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Mosquito Control Aerial Spraying, May 14th-update

UPDATE: The mosquito larvicide aerial application scheduled for today by the County of San Diego Vector Control Program has been cancelled. High winds throughout San Diego County have forced the postponement of the application to a later date, an updated notification will be sent when a new date has been determined.

Original story below:

Oceanside CA- The San Diego County Vector Control program will conduct the second aerial application of mosquito larvicide for the 2014 mosquito season. Larvicide applications will be conducted at various wetlands throughout the county on Wednesday May 14, 2014.

The County of San Diego Vector Control Program contractor applies mosquito larvicide by helicopter to wetlands in an effort to reduce mosquito population and the risk of West Nile Virus (WNV). Female mosquitoes can lay up to 200 eggs at a time in the still water found in wetlands. These eggs hatch into larvae which feed on organic material. The mosquito larvicides are made from naturally occurring bacteria which target the mosquito larvae in the water. This results in the efficient reduction of larvae before they can develop into biting adults which can spread diseases such as West Nile Virus.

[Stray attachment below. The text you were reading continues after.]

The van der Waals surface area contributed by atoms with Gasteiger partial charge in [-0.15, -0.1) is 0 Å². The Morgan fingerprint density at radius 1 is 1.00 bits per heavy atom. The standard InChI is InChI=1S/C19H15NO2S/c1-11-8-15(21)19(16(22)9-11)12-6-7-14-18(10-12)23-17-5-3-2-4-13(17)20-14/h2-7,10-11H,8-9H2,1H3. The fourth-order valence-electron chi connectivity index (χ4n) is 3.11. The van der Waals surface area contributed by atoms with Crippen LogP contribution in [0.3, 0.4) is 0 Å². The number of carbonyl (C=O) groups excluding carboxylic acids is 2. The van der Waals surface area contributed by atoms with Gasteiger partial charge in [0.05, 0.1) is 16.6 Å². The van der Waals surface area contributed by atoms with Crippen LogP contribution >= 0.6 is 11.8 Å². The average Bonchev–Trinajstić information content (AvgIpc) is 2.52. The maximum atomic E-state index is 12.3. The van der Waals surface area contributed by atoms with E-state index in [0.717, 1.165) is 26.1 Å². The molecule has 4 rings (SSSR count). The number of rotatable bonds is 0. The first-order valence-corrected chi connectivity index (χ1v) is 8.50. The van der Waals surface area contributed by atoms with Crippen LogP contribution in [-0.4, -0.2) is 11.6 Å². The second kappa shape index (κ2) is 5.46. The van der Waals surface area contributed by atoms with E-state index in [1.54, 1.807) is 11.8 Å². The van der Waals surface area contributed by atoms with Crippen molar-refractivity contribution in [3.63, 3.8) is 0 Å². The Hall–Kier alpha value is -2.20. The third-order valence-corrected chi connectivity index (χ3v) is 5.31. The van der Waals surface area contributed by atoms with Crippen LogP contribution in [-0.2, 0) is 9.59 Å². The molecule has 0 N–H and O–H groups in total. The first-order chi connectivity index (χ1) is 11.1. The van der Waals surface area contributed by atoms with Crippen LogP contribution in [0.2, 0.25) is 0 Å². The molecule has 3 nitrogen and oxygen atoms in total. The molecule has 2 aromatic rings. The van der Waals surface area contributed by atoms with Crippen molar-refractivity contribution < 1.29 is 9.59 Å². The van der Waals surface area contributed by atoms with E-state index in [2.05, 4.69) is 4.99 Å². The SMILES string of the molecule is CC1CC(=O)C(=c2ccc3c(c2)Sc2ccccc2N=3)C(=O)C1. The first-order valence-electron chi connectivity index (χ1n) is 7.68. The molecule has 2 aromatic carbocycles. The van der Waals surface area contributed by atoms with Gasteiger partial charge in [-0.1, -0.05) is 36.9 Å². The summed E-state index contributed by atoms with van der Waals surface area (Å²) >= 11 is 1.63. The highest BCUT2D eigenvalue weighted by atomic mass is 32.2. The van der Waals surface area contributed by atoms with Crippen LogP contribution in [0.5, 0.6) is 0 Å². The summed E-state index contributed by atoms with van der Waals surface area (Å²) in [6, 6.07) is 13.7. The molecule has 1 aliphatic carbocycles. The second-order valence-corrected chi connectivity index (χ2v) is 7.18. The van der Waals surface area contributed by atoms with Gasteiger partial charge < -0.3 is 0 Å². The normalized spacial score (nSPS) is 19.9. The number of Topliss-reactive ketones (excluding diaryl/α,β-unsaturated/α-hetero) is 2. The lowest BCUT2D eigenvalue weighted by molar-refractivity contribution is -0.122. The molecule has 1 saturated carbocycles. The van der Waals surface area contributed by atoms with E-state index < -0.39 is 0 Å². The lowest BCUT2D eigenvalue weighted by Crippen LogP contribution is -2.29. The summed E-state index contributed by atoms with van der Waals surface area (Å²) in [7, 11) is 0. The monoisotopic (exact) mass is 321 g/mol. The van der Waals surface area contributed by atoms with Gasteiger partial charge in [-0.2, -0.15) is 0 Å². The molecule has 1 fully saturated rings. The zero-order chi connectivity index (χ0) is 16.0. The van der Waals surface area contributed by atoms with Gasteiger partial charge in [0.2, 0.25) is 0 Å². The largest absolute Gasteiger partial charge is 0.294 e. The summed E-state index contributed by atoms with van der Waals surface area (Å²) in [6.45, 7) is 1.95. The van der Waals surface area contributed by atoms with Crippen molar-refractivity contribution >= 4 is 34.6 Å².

After a very mild winter and a warm spring, adult mosquito populations have been increasing in recent weeks. Additional applications will be conducted at four week intervals or as needed. Mosquito populations are monitored and tested for the presence of West Nile Virus and other mosquito-borne diseases throughout the county during the mosquito season.

Controlling mosquito abundance is essential in preventing the spread of West Nile Virus and other mosquito-borne diseases. West Nile Virus is a mosquito transmitted disease that has its peak occurrence during the warm summer months. The symptoms of West Nile Virus include: headache, fever, nausea, fatigue, skin rash or swollen glands. About one in 150 people infected with WNV develop more severe symptoms, such as meningitis, encephalitis, or myelitis.

If you think you have symptoms consistent with West Nile Virus, contact your healthcare provider. Remember: the best protection against this virus is to prevent mosquito breeding and mosquito bites.

For more information on the application locations or the material used please view the San Diego County West Nile Virus Home page: http://www.SDFightTheBite.com